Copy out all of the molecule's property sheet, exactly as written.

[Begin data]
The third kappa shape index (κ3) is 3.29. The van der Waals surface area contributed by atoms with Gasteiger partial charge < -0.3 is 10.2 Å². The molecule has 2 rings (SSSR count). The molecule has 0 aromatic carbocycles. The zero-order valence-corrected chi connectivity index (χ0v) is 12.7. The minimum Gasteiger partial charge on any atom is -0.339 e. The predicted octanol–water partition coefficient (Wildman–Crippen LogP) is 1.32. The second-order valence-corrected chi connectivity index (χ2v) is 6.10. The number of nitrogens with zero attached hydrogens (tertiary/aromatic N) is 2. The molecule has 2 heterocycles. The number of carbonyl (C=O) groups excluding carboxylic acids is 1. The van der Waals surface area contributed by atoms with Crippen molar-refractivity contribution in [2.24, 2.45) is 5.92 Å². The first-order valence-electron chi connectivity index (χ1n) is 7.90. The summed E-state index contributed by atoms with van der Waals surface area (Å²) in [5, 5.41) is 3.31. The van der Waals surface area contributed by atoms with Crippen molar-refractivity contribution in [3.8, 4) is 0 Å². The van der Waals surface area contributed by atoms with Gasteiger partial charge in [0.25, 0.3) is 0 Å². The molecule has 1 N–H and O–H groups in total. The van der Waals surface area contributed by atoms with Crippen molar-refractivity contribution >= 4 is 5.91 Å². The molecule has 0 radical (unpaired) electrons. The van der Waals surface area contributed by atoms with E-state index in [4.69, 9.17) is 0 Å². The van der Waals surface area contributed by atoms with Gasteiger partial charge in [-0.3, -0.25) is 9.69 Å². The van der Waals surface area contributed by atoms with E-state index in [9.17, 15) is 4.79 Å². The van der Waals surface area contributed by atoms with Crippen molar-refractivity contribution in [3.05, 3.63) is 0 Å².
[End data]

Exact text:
The third kappa shape index (κ3) is 3.29. The van der Waals surface area contributed by atoms with Gasteiger partial charge < -0.3 is 10.2 Å². The molecule has 2 rings (SSSR count). The molecule has 0 aromatic carbocycles. The zero-order valence-corrected chi connectivity index (χ0v) is 12.7. The minimum Gasteiger partial charge on any atom is -0.339 e. The predicted octanol–water partition coefficient (Wildman–Crippen LogP) is 1.32. The second-order valence-corrected chi connectivity index (χ2v) is 6.10. The number of nitrogens with zero attached hydrogens (tertiary/aromatic N) is 2. The molecule has 2 heterocycles. The number of carbonyl (C=O) groups excluding carboxylic acids is 1. The van der Waals surface area contributed by atoms with Crippen molar-refractivity contribution in [2.24, 2.45) is 5.92 Å². The first-order valence-electron chi connectivity index (χ1n) is 7.90. The summed E-state index contributed by atoms with van der Waals surface area (Å²) in [5, 5.41) is 3.31. The van der Waals surface area contributed by atoms with Crippen molar-refractivity contribution in [3.8, 4) is 0 Å². The van der Waals surface area contributed by atoms with Gasteiger partial charge in [0.25, 0.3) is 0 Å². The molecule has 1 N–H and O–H groups in total. The van der Waals surface area contributed by atoms with Crippen molar-refractivity contribution >= 4 is 5.91 Å². The molecule has 0 radical (unpaired) electrons. The van der Waals surface area contributed by atoms with E-state index in [4.69, 9.17) is 0 Å². The van der Waals surface area contributed by atoms with Gasteiger partial charge in [-0.3, -0.25) is 9.69 Å². The van der Waals surface area contributed by atoms with E-state index in [9.17, 15) is 4.79 Å². The van der Waals surface area contributed by atoms with Crippen molar-refractivity contribution in [3.05, 3.63) is 0 Å².